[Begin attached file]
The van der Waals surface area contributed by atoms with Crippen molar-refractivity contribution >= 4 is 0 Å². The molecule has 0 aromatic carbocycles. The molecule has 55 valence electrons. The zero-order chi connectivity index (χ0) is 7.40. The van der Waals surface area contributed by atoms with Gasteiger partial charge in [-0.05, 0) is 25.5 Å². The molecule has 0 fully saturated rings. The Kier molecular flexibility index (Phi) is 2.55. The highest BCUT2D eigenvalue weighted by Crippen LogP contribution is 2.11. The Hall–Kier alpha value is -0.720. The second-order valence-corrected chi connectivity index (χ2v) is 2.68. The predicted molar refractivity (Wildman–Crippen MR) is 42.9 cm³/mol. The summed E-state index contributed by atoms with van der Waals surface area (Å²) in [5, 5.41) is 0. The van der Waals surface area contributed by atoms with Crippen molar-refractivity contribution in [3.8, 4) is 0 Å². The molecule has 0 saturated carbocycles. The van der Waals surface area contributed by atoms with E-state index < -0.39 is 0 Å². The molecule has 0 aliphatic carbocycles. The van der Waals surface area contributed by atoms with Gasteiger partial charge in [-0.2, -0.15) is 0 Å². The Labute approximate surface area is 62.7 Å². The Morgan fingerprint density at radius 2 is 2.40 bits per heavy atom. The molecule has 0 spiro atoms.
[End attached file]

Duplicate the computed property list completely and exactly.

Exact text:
The van der Waals surface area contributed by atoms with Crippen molar-refractivity contribution >= 4 is 0 Å². The molecule has 0 aromatic carbocycles. The molecule has 55 valence electrons. The zero-order chi connectivity index (χ0) is 7.40. The van der Waals surface area contributed by atoms with Gasteiger partial charge in [-0.05, 0) is 25.5 Å². The molecule has 0 fully saturated rings. The Kier molecular flexibility index (Phi) is 2.55. The highest BCUT2D eigenvalue weighted by Crippen LogP contribution is 2.11. The Hall–Kier alpha value is -0.720. The second-order valence-corrected chi connectivity index (χ2v) is 2.68. The predicted molar refractivity (Wildman–Crippen MR) is 42.9 cm³/mol. The summed E-state index contributed by atoms with van der Waals surface area (Å²) in [5, 5.41) is 0. The van der Waals surface area contributed by atoms with Crippen molar-refractivity contribution in [3.8, 4) is 0 Å². The molecule has 0 saturated carbocycles. The van der Waals surface area contributed by atoms with E-state index < -0.39 is 0 Å². The molecule has 0 aliphatic carbocycles. The van der Waals surface area contributed by atoms with Gasteiger partial charge in [-0.2, -0.15) is 0 Å². The Labute approximate surface area is 62.7 Å². The Morgan fingerprint density at radius 2 is 2.40 bits per heavy atom. The molecule has 0 spiro atoms.